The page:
Through the goats, people personify their own stories and projections, allowing them to bond with the animals while providing therapeutic benefits. Psychologist Sigmund Freud thought that we projected parts of ourselves onto the animals. Formed from the connection to the animals and nature are our perceptions and reactions to our realities, which is also an idea that many cultures throughout time have conceived (6, 11, 5). Animals resonate deep within our souls and unconscious minds and act as symbols and physical representations of characters and qualities that inspire and motivate us toward happiness, health, and well-being.

The goats have taught me to stop stressing out about what I cannot control, like other people’s emotions or reactions, things in the past, how the future will go, or the goats and their shenanigans. Things will just generally get messed with when the goats are involved; something will be knocked over, nibbled on, and possibly pooped on. Also, the possibility of falling, getting horned, getting a black eye, or your front teeth knocked out (because you had to chase an escaped goat and fall face-first onto the big rocks in the creek) can happen. Either way, the goats teach us that life knocks us down sometimes, and we get back up and live to cuddle another day.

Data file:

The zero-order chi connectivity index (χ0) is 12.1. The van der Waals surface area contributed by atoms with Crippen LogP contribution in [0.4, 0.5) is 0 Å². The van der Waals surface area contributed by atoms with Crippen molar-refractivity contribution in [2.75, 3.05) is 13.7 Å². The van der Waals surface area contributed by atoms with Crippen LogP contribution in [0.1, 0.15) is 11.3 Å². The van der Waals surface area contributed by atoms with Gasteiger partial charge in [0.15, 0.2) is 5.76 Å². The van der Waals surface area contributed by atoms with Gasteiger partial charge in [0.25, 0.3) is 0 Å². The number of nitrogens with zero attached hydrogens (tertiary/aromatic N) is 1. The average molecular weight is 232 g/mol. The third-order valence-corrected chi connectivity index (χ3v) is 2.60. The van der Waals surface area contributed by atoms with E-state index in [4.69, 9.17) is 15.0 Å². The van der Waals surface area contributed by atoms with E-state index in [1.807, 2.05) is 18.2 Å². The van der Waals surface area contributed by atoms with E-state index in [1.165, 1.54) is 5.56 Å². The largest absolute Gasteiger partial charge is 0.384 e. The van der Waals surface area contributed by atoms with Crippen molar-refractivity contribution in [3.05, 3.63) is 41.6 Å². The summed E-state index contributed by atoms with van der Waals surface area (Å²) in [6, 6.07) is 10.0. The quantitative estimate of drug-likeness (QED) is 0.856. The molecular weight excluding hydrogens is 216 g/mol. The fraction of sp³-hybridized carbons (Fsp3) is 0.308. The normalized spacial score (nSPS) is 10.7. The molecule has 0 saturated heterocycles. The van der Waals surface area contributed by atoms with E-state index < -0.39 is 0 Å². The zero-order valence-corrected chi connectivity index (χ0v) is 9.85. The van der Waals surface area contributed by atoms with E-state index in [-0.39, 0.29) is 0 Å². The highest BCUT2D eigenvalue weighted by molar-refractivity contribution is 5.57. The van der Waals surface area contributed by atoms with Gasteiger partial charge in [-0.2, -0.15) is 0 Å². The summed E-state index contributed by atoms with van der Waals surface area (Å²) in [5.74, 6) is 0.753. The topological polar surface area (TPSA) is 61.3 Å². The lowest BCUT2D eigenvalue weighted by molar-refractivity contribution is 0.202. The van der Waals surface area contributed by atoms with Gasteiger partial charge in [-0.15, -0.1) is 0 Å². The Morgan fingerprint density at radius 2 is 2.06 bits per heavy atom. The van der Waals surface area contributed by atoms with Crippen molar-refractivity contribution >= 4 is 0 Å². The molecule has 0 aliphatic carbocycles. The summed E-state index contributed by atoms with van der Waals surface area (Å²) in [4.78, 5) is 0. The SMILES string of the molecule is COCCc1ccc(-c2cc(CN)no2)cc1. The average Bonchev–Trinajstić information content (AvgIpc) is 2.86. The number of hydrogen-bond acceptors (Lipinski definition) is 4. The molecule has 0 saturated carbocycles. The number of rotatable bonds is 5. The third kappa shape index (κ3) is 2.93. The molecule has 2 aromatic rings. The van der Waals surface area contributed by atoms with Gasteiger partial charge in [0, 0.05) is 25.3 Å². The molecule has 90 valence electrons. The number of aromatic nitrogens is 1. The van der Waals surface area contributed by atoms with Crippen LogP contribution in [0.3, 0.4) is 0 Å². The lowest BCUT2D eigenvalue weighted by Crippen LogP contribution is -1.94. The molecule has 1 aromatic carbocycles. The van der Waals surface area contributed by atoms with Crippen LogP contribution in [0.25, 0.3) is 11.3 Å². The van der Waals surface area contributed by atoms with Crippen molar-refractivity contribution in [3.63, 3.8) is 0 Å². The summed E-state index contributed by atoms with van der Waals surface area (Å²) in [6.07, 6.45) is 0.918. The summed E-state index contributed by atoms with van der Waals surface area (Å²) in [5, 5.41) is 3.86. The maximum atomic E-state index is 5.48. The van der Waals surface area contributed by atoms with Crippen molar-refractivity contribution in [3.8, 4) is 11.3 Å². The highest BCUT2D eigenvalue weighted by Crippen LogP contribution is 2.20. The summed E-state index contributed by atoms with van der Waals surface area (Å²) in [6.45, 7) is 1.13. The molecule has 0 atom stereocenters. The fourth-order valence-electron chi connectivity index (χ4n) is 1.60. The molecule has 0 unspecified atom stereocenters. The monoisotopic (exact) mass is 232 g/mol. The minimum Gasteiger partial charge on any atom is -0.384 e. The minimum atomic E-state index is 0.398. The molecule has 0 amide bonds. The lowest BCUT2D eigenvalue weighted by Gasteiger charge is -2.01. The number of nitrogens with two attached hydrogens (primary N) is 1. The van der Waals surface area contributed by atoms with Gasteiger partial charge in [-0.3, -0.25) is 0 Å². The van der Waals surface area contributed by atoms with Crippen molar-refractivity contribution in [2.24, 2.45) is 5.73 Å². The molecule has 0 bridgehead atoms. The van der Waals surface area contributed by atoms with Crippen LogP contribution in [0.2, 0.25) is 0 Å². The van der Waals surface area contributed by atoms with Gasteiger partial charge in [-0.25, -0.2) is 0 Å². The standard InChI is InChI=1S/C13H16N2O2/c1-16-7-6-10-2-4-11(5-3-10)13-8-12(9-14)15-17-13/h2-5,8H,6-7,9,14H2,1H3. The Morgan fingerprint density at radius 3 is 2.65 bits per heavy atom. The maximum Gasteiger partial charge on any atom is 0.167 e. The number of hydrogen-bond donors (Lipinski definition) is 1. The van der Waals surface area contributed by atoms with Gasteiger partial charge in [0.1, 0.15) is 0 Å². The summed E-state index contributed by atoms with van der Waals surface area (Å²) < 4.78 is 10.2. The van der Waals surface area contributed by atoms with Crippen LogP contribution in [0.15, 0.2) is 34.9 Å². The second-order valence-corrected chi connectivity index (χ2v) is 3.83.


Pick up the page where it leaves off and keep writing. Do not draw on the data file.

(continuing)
cuddling goats

Spiritual Benefits

Like most animals, goats are more attuned to the natural energies of life. Goats are good at grounding to the earth and focusing on goals. Meditating on goat energy or meditating with goats helps us learn to be like the goat and ground ourselves to the earth’s energy to be more focused, positive, and productive in our lives (1). Goats also help us learn to increase our imaginations and creativity because they are very much faerie creatures with mischievous and fun-loving temperaments. Goats teach us to learn to be calm and quiet inside ourselves so that we can clear the monkey mind chatter and “hear” our inner voice, divine guidance, or calling of the Otherworlds and higher self. Goats help heal our minds and spirits.